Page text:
Lamborghini CEO Stefano Domenicali has confirmed that replacements for the Aventador and Huracan supercars, due in around 2020 and 2022 respectively, will be powered by plug-in hybrid powertrains.
On the face of it, this is troubling news. Batteries and motors mean more power, but also more weight. And as we all know, weight is the enemy. However, get ready for a silver lining.
“As long as I’m technical director, our super sports cars will not have a turbocharged engine, Maurizio Reggiani, Lamborghini’s chief technical officer, told us. “It’s about emotion. If you don’t have emotion, then you have nothing,”
What this means, Reggiani later clarified, is that the naturally aspirated V12 and V10 engines will live on for another generation, but with hybrid assistance, and a small electric-only range to help the company reduce its average emissions.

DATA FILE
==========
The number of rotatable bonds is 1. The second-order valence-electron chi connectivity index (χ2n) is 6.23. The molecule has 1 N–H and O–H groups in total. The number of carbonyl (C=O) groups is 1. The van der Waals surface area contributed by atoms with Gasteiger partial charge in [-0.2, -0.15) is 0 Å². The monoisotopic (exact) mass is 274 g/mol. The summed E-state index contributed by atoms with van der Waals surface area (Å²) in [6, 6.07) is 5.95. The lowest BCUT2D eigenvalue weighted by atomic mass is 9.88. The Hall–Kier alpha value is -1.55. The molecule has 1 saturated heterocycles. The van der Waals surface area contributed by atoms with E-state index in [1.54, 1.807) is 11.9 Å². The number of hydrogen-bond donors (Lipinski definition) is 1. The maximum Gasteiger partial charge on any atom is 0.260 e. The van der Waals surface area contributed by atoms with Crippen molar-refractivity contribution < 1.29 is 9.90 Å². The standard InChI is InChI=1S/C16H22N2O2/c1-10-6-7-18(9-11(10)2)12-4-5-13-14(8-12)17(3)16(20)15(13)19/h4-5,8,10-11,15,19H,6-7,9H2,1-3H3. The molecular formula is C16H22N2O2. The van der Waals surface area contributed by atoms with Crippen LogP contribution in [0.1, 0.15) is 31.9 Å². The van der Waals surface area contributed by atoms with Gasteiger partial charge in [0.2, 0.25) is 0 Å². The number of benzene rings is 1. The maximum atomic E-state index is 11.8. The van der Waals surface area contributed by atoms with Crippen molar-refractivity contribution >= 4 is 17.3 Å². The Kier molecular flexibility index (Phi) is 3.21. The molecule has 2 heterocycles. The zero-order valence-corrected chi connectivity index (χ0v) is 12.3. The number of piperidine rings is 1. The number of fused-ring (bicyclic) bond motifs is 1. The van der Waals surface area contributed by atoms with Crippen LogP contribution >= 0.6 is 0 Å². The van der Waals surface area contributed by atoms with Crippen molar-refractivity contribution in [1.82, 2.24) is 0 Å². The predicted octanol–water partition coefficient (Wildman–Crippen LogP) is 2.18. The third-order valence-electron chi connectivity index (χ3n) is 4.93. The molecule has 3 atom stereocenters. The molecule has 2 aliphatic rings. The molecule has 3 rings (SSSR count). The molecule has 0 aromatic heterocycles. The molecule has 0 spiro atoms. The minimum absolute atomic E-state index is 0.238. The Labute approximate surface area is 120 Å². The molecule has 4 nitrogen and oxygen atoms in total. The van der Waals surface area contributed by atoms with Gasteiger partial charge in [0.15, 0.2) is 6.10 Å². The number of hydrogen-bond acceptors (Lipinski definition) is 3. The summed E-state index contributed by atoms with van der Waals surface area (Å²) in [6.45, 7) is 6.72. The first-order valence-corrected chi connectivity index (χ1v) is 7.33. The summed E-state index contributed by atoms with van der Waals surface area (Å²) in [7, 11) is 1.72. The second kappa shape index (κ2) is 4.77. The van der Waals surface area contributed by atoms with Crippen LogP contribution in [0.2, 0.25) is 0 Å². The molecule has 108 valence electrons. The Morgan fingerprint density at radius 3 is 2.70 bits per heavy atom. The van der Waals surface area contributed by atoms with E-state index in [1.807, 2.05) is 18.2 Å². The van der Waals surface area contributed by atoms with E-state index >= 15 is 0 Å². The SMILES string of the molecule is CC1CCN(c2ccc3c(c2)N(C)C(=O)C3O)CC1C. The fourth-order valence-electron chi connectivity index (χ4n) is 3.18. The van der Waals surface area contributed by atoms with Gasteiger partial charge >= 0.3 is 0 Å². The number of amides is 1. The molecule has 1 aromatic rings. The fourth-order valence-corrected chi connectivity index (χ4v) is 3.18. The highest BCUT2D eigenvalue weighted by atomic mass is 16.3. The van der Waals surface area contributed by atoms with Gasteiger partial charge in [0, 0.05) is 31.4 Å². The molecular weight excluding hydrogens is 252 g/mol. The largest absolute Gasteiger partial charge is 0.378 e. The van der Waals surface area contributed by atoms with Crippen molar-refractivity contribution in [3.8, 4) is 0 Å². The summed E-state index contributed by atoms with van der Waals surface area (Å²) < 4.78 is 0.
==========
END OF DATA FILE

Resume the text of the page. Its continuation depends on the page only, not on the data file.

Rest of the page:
“The big questions are packaging and weight. Yes, this will be a silent Lamborghini, but push the accelerator and the engine will come. Silence will only last for some seconds then comes the sound.”
We can speculate all day about what form this hybrid assistance will take… so we will. Let’s assume Lamborghini borrows Porsche’s hybrid module from the Panamera Turbo S e-hybrid (that’s the Panamera that combines a 542bhp/568lb ft 4.0-litre twin-turbo V8 with a 134bhp electric motor, energized from a 14kwh lithium-ion battery pack, to boost total outputs to 671bhp and 626lb ft. This itself is a powertrain that’s hotly tipped for a plug-in hybrid Lamborghini Urus, but I digress).